Back to the original topic of this post, I almost never visit National Parks. I could care less if they allow bicycles on the paved trails in Yosemite, for example. Again, the reason is too many people, no matter where you go. Also, especially in the Sierra Nevada, the bears are totally habituated to humans so you need reservations to hike, you can only camp where there are steel bear-proof food boxes and so on. This is not a “wilderness” experience. A National Park is a park – kind of like Central Park.

    Mike Vandeman’s goal is a people-free wilderness. This would be possible in my area, in the Frank Church Wilderness. It is the largest one in the lower 48 states. All you’d have to do is gradually buy out the river rafters’ and horse outfitters’ permits, buy out a few private ranch in-holdings, tear up a few aircraft landing strips and “cherry stemmed” dirt roads. The sheer size of the place limits the number of people that can walk through. Banning equestrian travel, eventually, would reduce that number even further. It won’t be 100 percent “people free” in our lifetime, but it is a project that one could start now.

  43. Well, apparently a comment I tried to post earlier has been lost.

    It is obvious that from his site he has some personal agenda for being anti-cyclist. Maybe he can use his Ph D in psycology to get to the heart of the real issue. Being conscious about the environment and studying facts about the impacts is great. My issue with the material is that, depending on the subject being discussed, he is either against cycling only, against cycling and other activities, or maybe just against a surface protruding from the soles of shoes.

    He clearly lists hiking and camping as two of his interests. Yet advocates that he wants human free wilderness. Speaking of human free wilderness, how is this defined? All land was wilderness before we were created. Does that mean that the only way for us to create this is through total extinction of the human race? Once again, how can you be for something and against it all the same?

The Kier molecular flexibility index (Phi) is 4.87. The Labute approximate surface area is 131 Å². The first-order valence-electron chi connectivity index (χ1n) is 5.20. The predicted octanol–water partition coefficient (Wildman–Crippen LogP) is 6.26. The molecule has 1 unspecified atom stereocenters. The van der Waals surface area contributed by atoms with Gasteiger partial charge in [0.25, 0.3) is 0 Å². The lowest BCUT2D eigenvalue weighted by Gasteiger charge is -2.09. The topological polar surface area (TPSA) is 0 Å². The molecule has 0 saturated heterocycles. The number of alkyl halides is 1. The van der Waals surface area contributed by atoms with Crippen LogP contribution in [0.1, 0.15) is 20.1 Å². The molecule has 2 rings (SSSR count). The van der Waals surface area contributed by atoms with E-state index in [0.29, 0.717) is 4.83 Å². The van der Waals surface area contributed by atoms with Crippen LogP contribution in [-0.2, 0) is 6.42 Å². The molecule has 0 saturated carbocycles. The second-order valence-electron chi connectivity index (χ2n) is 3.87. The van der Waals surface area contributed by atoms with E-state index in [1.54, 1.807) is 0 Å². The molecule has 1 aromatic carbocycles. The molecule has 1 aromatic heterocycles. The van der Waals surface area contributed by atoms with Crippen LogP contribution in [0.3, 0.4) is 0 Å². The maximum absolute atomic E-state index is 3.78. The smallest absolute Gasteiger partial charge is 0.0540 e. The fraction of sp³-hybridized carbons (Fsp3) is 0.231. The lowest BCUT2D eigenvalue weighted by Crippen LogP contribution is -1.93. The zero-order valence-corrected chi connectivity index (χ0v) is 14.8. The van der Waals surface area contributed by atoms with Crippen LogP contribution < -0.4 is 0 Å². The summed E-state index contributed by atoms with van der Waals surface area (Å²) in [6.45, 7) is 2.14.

per Mike: “You fabricated motives for me that have no validity whatsoever. I oppose mountain biking NOT because I don’t personally like it, but because it causes serious harm to organisms that have no way to protect themselves from humans: wildlife. I have said that from the beginning, but mountain bikers choose to ignore that, because they are totally ignorant of basic biology, and even more ignorant of conservation biology. You can’t talk about what you know nothing about. And you don’t care about wildlife, other trail users, or anything else except your own selfish pleasures.”

    You fabricated motives for me that have no validity whatsoever. Wow, those are his words. Nothing like a double standard. Generalizing an entire user group by saying “they are totally ignorant of basic biology” is ignorant in itself. I am educated in basic biology. I have not studied extensively but I did take it in high school and in college. A mountain biking friend of mine is a biologist and geologist. This alone proves that this statement has no validity. For him to challenge my education is nothing more than an elitist professors stab at debunking my opinions. You don’t learn everything in a classroom.

    One thing I’ve never understood is that we as humans are a species born into this world. Do we have no right to enjoy and use the land as much as any other species? Take a look at a map of the world. Notice the mass of land that is uninhabited by humans for all species to exist. Aside from highly sensitive areas, where a species may be on the verge of extinction anyways, are we arrogant enough to believe that a recreational trail that is built, maintained and used in a responsible manner going to cause the extinction of an entire species? Why is recreational use of a trail so terrible? Is it the impact we (humans which are animals) have against nature? Is a doe that is playing with a young fawn and crushing helpless organism beneath her feet for no other reason than selfish pleasures not as guilty as I?